Some people say that if you've had one pizza, you've had them all. Diners who've tried Station House Restaurant's pizza say it is the absolute best.
For a low-key yet delicious pizza experience, people can't stop talking about the pies at Station House Restaurant. Swing by for a quick bite next time pizza's on the agenda.
Find your happy place as you relax in the casual atmosphere and munch on delicious pizza at Station House Restaurant.
So next time you want to spend some time with your favorite people, why not top the experience off with a pizza pie or two from Station House Restaurant?
Come to Rhody Joe's for a sandwich and side — this eatery serves American cuisine everyone will love.
Whether you have something to celebrate or just need something to take the edge off, the drink menu at this restaurant won't disappoint.
Grab the kids when you head to this restaurant — its family-oriented menu and ambience are perfect for the whole clan.
The happy hour at Rhody Joe's offers deals you won't want to miss.
Gather up your friends, coworkers or family members and head to Rhody Joe's for a group meal.
The restaurant's noise level can be somewhat straining on the vocal cords, so intimate get-togethers may be best enjoyed elsewhere.
Comfort is prioritized at Rhody Joe's, and guests are encouraged to come as they are.
If you're in a hurry, place an order for pickup instead.
Feed the gang at your next get-together with catering from Rhody Joe's as well.
Free parking is readily available for hungry diners at Rhody Joe's.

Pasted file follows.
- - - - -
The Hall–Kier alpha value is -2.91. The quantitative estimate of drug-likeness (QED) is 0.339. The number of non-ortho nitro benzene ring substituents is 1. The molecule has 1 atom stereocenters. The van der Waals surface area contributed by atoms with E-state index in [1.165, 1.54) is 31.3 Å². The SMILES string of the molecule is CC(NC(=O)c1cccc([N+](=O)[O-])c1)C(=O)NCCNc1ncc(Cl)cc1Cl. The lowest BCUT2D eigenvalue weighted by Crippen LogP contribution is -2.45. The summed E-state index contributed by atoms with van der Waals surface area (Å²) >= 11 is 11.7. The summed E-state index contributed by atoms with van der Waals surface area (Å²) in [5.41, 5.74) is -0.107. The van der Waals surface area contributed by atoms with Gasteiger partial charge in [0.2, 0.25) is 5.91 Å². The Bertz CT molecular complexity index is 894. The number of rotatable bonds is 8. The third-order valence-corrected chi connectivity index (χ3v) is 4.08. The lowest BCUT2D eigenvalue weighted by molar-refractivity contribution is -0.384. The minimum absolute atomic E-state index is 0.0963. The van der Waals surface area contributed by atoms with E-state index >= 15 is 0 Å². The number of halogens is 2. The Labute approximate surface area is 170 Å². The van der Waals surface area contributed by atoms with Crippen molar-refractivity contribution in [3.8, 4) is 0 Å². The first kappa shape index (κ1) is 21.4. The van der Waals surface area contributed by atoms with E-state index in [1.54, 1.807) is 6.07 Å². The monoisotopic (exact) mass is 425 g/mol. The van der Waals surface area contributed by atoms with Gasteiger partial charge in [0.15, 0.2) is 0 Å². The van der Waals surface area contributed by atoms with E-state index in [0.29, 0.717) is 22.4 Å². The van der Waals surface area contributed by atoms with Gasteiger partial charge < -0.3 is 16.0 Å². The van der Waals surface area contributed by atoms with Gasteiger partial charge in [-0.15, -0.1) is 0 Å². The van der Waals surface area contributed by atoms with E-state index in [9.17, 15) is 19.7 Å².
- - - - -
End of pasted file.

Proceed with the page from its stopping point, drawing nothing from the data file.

Make use of the luxurious bike racks at Rhody Joe's.
Hitting the mid-range mark, Rhody Joe's s prices are perfectly reasonable for food that goes above and beyond.
Conveniently charge by major credit card when cash isn't an option.
So when you need to cure your hunger craving, visit Rhody Joe's and treat yourself to a tasty American dish.
Rhody Joe's has something for everyone with great American fare for breakfast, lunch, and dinner.
Visit Coast Guard House and indulge in some good old-fashioned American cuisine.
If you're avoiding fat or gluten, you can still eat great at Coast Guard House, which offers a number of low-fat and gluten-free choices.
Toast your evening out at Coast Guard House with a glass of beer or wine from their lengthy drink list.
Go ahead and bring your rug rats with you — Coast Guard House has kid-friendly food and seating.
Make it a VIP party and book a private room at Coast Guard House today!
Coast Guard House offers patio seating in the warmer months.
Noise levels at the restaurant can be ear-piercing, so save the t te- -t tes for another night.
Reservations are offered, so call ahead to lock down your table.
Business casual dress, tasty food and a classic atmosphere makes this a great place for any occasion.
Take the comfort of your own home and add great grub from Coast Guard House to create the perfect night.
If time is of the essence, Coast Guard House's take-out option may be a better fit.
For those driving to the restaurant, a lot is located around the corner with optional valet. Drivers can also find street parking when the lot gets cramped.
Expect your bill at Coast Guard House to come in at around $30 per person.
Early risers and night owls alike can enjoy Coast Guard House since it offers breakfast, lunch, and dinner.
Enjoy a large array of finger food at Sonoma Pub, a local pub.
This restaurant's fully stocked bar is a perk for patrons who enjoy a fine wine (or more) with their meal.
Having trouble finding that family-friendly restaurant everyone will love? This restaurant serves all ages, so little ones are welcome to come along, too.
At Sonoma Pub, diners can score happy hour deals.
Sonoma Pub is a local restaurant that accommodates both large and small groups.
Tap your foot to Sonoma Pub's tunes — live performances are often showcased here.
Weekend visitors to the restaurant are well advised to take advantage of the reservation system — crowds tend to pack the place on Fridays and Saturdays.
Don't spend time or money shopping for a new dinner outfit
Sonoma Pub's laid-back vibe accepts jeans, T-shirts, and everything in between.